Tuesday, August 4, 2015

A New 1860's Corset

I have been thinking about making a new mid-19th century corset for a while now. With an event coming up in October that I hope to attend, a new corset has become a mandatory project. Over the last two years I've gotten out of reenacting and sold almost all of my things. Now need to sew up a whole new wardrobe. (well, wardrobe may be a bit too ambitious of a word. I will be content with one complete outfit. For now.)

I knew I wanted to make a corset with both cording and boning this time. I was stuck for a while on what pattern to use, but when I came across the pattern I used for my last corset I decided to go with it. It worked out so well last time and it will be nice to not have to fit new mock ups and fiddle with draping and drafting. So, this corset will be yet another version of Simplicity 2890. 
I spent a while looking for original examples of corsets that use both cording and boning. I found it a harder task than I thought. I've always "heard" that an 1860's era corset can be corded AND boned but I haven't found any documentation of that. Purely corded corsets? Yes. Boned? Abundant. Both? Difficult. It is made more difficult since when using digital images to conduct research, the appearance of cording in a corset can often be confused with narrow whalebone or steels. So unless there are really good close up photos of a garment it's sometimes impossible to know what materials are being used. 
This lovely corset came from an eBay auction and is described as being a riding corset and as being piped. Dated to the mid-19th century, its shape is consistent with the cut and shape of other corsets of the era. The auction description also indicateds that this corset has a few "broken bones" so this may be documentation of a corset using both boning and cording for support. 
My desire to use cording in addition to boning is two-fold. Number one, cording really does provide a great amount of gentle stiffening and body to fabric. It prevents unsightly wrinkling that can sometimes occur between boned areas. Number two, it just looks freaking cool. 
I'm not sure where I saved this image, so please let me know where to give credit! This corset appears to be tightly corded in between the bones. 

After the heavily boned stays of the 18th century gave way to softer corded corsets in the early 19th century, the more structured looks of the 1840's onwards necessitated a stiffly supportive undergarment to provide a smooth torso base for the very fitted bodices of the time. Dresses fit quite tightly to the body (with a few exceptions - loose fitting wrappers and gowns for maternity and apparel worn for hard physical labor come to mind) and a purely corded corset would not provide the extremely smooth, tidy line required by fashion. Even the 1857 Godey's pattern and instructions for stays call for the use of boning for support, rather than cording.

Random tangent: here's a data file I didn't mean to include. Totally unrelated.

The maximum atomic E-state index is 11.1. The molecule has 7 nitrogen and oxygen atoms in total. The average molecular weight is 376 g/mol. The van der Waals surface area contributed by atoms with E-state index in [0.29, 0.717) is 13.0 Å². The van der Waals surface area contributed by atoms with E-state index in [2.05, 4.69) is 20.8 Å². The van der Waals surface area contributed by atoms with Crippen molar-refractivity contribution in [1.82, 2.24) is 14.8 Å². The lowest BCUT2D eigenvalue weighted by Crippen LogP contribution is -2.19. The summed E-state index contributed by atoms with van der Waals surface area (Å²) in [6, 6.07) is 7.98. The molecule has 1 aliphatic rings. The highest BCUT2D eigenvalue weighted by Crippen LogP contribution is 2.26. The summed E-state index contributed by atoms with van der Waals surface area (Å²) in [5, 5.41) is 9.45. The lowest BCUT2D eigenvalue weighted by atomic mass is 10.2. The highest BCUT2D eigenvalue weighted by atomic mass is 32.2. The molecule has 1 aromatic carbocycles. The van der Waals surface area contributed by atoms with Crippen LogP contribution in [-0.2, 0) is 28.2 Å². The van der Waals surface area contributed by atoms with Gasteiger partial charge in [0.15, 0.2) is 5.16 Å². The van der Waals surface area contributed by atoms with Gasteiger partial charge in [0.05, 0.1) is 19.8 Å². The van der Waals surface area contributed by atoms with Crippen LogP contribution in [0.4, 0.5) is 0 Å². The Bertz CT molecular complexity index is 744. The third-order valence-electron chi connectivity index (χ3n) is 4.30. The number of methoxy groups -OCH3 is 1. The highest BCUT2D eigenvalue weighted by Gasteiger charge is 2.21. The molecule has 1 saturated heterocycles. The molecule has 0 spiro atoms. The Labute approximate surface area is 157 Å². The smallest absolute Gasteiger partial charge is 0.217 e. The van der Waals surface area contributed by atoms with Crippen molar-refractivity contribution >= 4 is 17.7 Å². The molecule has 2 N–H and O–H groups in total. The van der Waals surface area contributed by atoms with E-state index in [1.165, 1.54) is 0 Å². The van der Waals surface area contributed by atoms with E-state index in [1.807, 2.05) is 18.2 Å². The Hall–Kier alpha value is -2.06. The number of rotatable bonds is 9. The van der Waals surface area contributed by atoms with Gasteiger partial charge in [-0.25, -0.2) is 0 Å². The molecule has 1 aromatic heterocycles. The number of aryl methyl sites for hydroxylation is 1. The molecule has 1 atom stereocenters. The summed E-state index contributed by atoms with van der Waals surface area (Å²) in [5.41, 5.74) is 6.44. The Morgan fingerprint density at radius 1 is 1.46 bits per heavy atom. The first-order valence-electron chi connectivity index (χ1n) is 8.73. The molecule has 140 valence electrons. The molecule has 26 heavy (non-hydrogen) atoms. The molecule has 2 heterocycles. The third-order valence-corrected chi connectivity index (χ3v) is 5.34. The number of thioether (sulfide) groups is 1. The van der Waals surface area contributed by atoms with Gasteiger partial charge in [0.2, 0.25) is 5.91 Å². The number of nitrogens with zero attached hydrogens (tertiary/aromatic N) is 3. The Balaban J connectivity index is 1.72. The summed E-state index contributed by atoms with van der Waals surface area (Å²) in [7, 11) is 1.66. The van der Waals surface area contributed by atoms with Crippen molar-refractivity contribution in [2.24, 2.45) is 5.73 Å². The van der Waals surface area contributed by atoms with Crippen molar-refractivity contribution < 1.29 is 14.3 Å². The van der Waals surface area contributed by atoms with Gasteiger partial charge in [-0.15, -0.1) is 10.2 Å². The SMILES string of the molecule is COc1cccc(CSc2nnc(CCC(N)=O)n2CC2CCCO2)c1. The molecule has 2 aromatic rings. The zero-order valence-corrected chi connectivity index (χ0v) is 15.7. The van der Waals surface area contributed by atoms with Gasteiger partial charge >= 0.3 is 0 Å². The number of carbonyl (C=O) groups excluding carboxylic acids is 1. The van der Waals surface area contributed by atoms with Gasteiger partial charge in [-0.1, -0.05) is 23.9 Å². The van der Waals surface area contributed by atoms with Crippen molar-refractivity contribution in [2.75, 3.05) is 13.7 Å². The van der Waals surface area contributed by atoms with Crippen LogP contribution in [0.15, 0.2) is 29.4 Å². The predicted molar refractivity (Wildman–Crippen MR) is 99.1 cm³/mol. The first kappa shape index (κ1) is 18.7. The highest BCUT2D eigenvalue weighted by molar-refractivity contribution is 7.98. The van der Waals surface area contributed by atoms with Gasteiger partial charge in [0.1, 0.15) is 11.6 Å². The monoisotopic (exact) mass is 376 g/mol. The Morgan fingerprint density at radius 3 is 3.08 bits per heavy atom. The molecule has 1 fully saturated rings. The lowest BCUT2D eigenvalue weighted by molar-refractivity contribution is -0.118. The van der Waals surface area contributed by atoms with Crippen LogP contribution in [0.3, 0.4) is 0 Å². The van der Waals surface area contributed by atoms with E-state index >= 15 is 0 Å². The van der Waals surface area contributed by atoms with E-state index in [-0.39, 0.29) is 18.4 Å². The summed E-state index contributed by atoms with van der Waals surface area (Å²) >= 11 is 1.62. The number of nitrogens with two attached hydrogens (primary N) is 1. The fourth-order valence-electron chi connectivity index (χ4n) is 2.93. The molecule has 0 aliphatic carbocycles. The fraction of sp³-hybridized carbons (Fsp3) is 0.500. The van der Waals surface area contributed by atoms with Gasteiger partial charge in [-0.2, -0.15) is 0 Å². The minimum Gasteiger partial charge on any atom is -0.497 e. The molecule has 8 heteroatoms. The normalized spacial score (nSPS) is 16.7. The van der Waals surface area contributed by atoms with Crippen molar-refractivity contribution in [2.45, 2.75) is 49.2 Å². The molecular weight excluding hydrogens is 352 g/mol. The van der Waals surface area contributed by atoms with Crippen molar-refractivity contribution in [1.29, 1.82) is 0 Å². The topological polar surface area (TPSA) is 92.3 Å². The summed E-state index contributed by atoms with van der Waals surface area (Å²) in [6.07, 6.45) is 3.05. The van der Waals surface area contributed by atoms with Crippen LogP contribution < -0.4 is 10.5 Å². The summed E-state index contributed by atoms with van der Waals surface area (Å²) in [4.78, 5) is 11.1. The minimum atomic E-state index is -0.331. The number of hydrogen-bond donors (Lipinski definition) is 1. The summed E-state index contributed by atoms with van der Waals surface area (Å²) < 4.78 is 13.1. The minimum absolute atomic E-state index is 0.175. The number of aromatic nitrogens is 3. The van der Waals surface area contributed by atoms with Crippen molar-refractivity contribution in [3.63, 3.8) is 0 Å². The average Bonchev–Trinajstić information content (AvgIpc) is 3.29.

This beautiful tiny corset from the Fashion and Costume History site is described as being made for a girl. It is completely corded for support with the exception of the front busk and bones at the back to support the eyelets.  The date for this corset is the 1870's.
Cording was still used for garments that did require some amount of stiffening, such as petticoats, sunbonnets and stays for babies and children. And, cording does still show up in some corsets.

The eBay listing for this corset is no longer up, so we just have the picture to try to gather details from. Is this corded? It appears to be, though perhaps later than the 1860's. Is it boned as well as corded? That is harder to see, but it looks as if it might be if you look at the seams bordering the corded bust area. 
There was also a movement for healthful corsets in this period that frowned upon the use of tightly restrictive undergarments. The example of the riding corset above gives credence to the idea that a corded corset was used for more physically active activities. This leaves questions like; were corded corsets used because they were more flexible and comfortable to wear when performing physical tasks? Were they worn because they were considered more healthy/less restrictive? Were they worn in combination with boning to provide a medium ground of support? Was cording used in corsets purely as a decorative element?

This photograph from National Trust Images gives us a tantalizing back view of a corset that certainly appears to be both corded and boned. The image is meant to display the cage rather than the corset, so it is hard to see many details!

These are questions I will keep looking for answers to. But the time has come to start my corset so I am going ahead with a boned and corded corset while not knowing all the answers. I plan to use cording to add some stability to the fabric between the bones and to add a fun decorative touch.

So far I have the corset cut from my fabric - about all I could do while the babies were napping or otherwise occupied!
And the busk, zip ties for boning and the cord I will use.
Next up, sewing in the gussets!


  1. Jill Salen's book 'Corsets' has at least 2 examples of mixed corded and boned corsets. One is from about 1876 (my copy's in storage, don't quote me) but it's Symington's Pretty Housemaid. And the there is an 1890/6 one with corded bust gussets. A quick Google search for the words Symington pretty housemaid corset does turn up a couple of examples, but mostly from later in the century.

  2. Wonderful research! Looking forward to seeing your corset come to life! (Also good to see you blogging again!)

  3. That pretty purple corset comes from here: http://www.abitiantichi.it/collezione/coll1890-00.html

  4. Excited to see the result! a new CW corset is on my list too!

  5. I am just starting this corset pattern. I read the pattern instructions and was a little confused. So HAPPY you have wonderful instructions with photos. Thank you!!!


Thank you for your lovely thoughts!